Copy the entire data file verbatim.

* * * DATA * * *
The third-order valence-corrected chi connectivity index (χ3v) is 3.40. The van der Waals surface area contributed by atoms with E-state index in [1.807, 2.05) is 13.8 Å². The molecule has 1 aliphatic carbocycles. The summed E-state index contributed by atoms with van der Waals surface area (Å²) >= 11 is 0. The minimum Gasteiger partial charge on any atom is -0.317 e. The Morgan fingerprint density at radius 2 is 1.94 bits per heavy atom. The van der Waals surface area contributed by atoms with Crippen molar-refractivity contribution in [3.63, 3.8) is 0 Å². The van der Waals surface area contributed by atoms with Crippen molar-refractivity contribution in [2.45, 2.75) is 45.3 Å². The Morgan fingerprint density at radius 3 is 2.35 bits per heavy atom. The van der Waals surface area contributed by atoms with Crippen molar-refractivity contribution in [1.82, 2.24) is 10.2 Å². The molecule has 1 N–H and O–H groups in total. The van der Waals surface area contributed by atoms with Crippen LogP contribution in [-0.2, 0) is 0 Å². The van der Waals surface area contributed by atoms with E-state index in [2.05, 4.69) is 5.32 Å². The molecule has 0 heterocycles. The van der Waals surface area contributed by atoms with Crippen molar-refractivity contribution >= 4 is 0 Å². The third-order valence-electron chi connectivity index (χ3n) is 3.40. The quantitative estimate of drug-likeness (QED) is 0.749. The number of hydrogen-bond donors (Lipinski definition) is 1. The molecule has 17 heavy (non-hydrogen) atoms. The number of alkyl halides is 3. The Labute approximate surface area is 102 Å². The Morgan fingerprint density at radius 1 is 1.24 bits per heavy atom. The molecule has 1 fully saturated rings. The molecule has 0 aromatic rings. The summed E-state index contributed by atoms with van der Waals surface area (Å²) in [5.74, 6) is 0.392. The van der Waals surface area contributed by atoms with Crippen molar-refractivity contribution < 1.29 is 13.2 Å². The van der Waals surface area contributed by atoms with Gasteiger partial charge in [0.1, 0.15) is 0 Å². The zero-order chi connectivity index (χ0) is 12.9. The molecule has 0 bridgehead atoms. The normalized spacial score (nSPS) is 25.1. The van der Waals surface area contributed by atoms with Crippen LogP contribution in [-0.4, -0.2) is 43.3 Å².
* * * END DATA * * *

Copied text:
The third-order valence-corrected chi connectivity index (χ3v) is 3.40. The van der Waals surface area contributed by atoms with E-state index in [1.807, 2.05) is 13.8 Å². The molecule has 1 aliphatic carbocycles. The summed E-state index contributed by atoms with van der Waals surface area (Å²) >= 11 is 0. The minimum Gasteiger partial charge on any atom is -0.317 e. The Morgan fingerprint density at radius 2 is 1.94 bits per heavy atom. The van der Waals surface area contributed by atoms with Crippen molar-refractivity contribution in [3.63, 3.8) is 0 Å². The van der Waals surface area contributed by atoms with Crippen molar-refractivity contribution in [2.45, 2.75) is 45.3 Å². The Morgan fingerprint density at radius 3 is 2.35 bits per heavy atom. The van der Waals surface area contributed by atoms with Crippen molar-refractivity contribution in [1.82, 2.24) is 10.2 Å². The molecule has 1 N–H and O–H groups in total. The van der Waals surface area contributed by atoms with Crippen LogP contribution in [-0.2, 0) is 0 Å². The van der Waals surface area contributed by atoms with E-state index in [2.05, 4.69) is 5.32 Å². The molecule has 0 heterocycles. The van der Waals surface area contributed by atoms with Crippen molar-refractivity contribution >= 4 is 0 Å². The third-order valence-electron chi connectivity index (χ3n) is 3.40. The quantitative estimate of drug-likeness (QED) is 0.749. The number of hydrogen-bond donors (Lipinski definition) is 1. The molecule has 17 heavy (non-hydrogen) atoms. The number of alkyl halides is 3. The Labute approximate surface area is 102 Å². The Morgan fingerprint density at radius 1 is 1.24 bits per heavy atom. The molecule has 1 fully saturated rings. The molecule has 0 aromatic rings. The summed E-state index contributed by atoms with van der Waals surface area (Å²) in [5.74, 6) is 0.392. The van der Waals surface area contributed by atoms with Crippen molar-refractivity contribution < 1.29 is 13.2 Å². The van der Waals surface area contributed by atoms with Gasteiger partial charge in [0.1, 0.15) is 0 Å². The zero-order chi connectivity index (χ0) is 12.9. The molecule has 0 bridgehead atoms. The normalized spacial score (nSPS) is 25.1. The van der Waals surface area contributed by atoms with Crippen LogP contribution in [-0.4, -0.2) is 43.3 Å².